Non-Scanning Barcodes: Chapter 2

 In 201

The lab at Barcode Test LLC recently helped resolve a vexing supply chain problem. The vendor shipped parts marked with verified labels but the customer insisted they did not scan. Chargebacks were looming and stress levels were high. It was the perfect storm of factors on both sides of the equation.

X Dimension Blues

The customer’s linear barcodes were getting longer as their data requirements increased—but the label size was fixed. The vendor reduced the barcode to fit the label, and the customer’s standard resolution scanner could not decode the higher density bar widths. Both parties shared the blame; chargebacks were cancelled; the size-constrained 1D barcodes were replaced with 2D symbols.

Encroaching on quiet zones can also weak havoc with barcode scanability. In another recent situation, the vendor was providing pre-printed, verified labels, but the customer claimed they did not scan. Although the labels complied with a standard, agreed-upon format, the customer was affixing them to a range of packages, some quite small. Uninformed workers were applying the labels near the box corner, effectively cutting off the quiet zone. Once again, verification data saved the vendor.

Similarly, barcodes printed on uninstalled shrink sleeves may earn passing verification grades, but the installation process can distort and render them unreadable. The barcode should be printed in an area where shrinkage will be minimized. Printing barcodes in tapered surfaces such as bottlenecks should be avoided.

Perfectly Wrong Barcode

The verification report should always get a close examination, even when the ISO/ANSI grade is acceptable. In addition to print quality, other details about the barcode are displayed, for example symbol type, aka symbology. If the supply chain is expecting a Code 128 and you are providing a Code 39, the supply chain will reject it as a non-scanning barcode. Chargebacks will not be averted by the passing grade for the wrong symbology on a verification report.

The Red-Green Rule

No, not Steve Smith, the Canadian carpenter/handyman.

D grades for barcodes printed directly onto corrugated are widely accepted, but red barcodes on any substrate are unacceptable, and black barcodes on a green substrate are equally forbidden. The red-spectrum scanner light source will see red as equivalent to white. The barcode becomes virtually invisible. Sc

anners see green as equivalent to black. Against a green background, a black barcode is indistinguishable.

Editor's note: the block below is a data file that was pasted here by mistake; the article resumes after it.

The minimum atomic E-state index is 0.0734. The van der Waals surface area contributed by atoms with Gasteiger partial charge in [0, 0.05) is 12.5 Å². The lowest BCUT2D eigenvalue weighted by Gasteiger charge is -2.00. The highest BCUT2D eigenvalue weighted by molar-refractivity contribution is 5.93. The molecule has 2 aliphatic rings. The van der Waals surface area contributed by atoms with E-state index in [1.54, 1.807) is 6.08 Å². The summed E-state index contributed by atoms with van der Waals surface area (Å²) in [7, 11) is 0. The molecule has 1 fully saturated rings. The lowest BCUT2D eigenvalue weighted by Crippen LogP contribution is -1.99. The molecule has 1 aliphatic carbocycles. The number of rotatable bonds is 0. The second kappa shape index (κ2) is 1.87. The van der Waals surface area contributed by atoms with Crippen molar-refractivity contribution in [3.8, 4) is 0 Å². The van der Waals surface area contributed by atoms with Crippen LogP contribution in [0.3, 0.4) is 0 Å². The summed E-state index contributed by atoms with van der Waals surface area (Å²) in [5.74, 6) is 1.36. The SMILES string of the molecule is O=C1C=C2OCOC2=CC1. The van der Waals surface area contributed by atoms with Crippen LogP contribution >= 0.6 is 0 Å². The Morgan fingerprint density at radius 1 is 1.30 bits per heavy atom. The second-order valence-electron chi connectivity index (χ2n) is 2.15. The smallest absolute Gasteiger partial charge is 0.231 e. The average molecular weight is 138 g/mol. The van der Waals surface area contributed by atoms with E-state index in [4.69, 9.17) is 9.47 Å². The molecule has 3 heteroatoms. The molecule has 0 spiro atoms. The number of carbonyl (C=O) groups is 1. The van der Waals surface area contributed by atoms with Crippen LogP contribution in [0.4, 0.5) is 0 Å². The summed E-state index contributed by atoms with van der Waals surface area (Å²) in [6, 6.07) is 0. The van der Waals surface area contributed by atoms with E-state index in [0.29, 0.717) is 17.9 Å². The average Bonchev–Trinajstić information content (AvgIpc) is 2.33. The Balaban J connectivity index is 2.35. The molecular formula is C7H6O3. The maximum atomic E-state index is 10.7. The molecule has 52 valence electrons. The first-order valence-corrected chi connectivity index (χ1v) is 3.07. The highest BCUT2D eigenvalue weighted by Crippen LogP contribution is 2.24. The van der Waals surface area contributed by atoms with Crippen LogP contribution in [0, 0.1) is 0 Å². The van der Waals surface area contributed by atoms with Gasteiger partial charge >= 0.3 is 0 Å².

Excessive truncation—reducing the height of 1D bars—should be avoided. Technically, it does not make a barcode unreadable, but it can make it less omni-directional. This is less of a problem with modern camera-based scanners, but directional laser scanners including counter-mounted multi-directional scanners may have difficulty obtaining a complete pass through a heavily truncated 1D barcode.

Comments are invited. Send your examples of non-scanning barcodes!

 

 

John helps companies resolve current barcode problems and avoid future barcode problems to stabilize and secure their supply chain and strengthen their trading partner relationships.

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Showing 2 comments
  • Glyn Fogell
    Reply

    At the end of the day, correct application o the GS1 standards will ensure fast and accurate scanning. I have seen all of the examples quoted by you, and worse in my time working with bar codes in the retail supply chain. Some problems were easy to detect and solve while others were more subtle.

    Easy? Wrapping labels around an edge!

    The shrink sleeve example is a common one in the retail world. The way I solved that on difficult-shaped container was by getting my client and his repro house to originate a “standard” EAN-13 symbol at the required magnification and with a basic BWA setting, and print a test run of sleeves. The sleeves were shrunk on the filling line as if a normal production run and then carefully cut off the containers. By measuring the distortion and bar gain iit was possible for the repro house to rework the artwork to apply the reverse of the distortion and apply a suitable BWA value to get the desired end result.

    Bottom line was a bar code that verified at a more than acceptable grade on the finished article, but, and this is a big but, the flat packaging off the press failed verification because of the distortion that was applied to counter the changes on the packaging line. Sometimes you have to think out of the box (or bottle 😛 )

    • John Nachtrieb
      Reply

      Great comments, Glyn–thank you!

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